One of the things I enjoy about visiting my father in Charleston, S.C., is you are always walking distance from stunning furniture from all over the world and across several centuries.
I spent this morning collecting images, details and dimensions for my next book and stumbled into a store I’d never been in before. It specializes in furniture from the West and East Indies – specifically campaign furniture.
Ever since I was a kid, I’ve loved campaign furniture – my grandparents had several pieces – and I’ve always wondered why it wasn’t a popular style among woodworkers. It’s manly, simple, robust and (generally) well proportioned.
The store’s owner has been importing it into Charleston for about 15 years and showed me a lot of construction details I hadn’t yet considered, such as how examples that used teak as a secondary wood were much more likely to be the real deal. Teak is quite bug-resistant. Dovetail joinery that didn’t rely on hide glue was a good thing because of the wetness, heat and bugs that would eat the hide glue.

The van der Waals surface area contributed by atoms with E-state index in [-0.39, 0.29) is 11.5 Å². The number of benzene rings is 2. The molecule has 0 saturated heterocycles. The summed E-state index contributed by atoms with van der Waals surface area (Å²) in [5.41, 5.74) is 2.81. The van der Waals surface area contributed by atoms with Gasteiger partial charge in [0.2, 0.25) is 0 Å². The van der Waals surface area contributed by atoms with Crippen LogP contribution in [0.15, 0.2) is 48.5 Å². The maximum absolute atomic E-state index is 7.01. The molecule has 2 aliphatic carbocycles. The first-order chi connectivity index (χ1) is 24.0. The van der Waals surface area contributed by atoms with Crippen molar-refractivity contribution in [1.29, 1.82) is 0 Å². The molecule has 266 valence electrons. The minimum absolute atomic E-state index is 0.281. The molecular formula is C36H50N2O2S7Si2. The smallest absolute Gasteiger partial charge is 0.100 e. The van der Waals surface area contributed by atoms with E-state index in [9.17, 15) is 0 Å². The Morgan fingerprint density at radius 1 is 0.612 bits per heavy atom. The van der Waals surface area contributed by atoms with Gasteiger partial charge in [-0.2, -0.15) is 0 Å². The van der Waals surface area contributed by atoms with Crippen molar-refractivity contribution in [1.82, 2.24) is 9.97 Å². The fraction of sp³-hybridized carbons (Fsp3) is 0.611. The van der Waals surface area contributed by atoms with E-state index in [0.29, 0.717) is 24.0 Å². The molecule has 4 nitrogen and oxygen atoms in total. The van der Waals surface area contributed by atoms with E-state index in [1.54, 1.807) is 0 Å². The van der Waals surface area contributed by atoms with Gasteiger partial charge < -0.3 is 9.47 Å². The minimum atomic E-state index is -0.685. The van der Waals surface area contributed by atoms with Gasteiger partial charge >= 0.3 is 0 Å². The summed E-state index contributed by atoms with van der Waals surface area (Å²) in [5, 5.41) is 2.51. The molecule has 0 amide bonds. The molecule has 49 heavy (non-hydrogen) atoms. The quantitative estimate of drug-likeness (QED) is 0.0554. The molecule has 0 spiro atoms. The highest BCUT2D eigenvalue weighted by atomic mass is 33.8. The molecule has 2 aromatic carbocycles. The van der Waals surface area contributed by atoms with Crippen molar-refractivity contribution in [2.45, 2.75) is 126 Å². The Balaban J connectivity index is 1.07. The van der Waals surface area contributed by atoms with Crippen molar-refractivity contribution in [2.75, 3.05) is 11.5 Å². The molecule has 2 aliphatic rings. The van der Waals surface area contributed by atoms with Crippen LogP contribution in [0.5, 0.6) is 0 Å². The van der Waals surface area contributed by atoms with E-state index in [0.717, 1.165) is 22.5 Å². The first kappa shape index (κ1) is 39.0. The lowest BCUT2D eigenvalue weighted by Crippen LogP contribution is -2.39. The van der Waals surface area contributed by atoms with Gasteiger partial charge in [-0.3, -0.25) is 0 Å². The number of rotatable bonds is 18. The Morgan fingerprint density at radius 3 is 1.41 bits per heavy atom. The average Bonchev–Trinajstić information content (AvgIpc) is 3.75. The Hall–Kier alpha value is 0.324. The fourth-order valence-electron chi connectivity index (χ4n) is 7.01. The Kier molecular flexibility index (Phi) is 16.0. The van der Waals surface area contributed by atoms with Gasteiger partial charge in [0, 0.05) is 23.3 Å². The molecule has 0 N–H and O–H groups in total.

If someone else doesn’t pick up this idea and run with it, campaign furniture might be a book in my future. Earlier this year I proposed a campaign chest project to Popular Woodworking Magazine – I haven’t gotten a “yes” or “no” yet. Perhaps these photos will sway Megan.
— Christopher Schwarz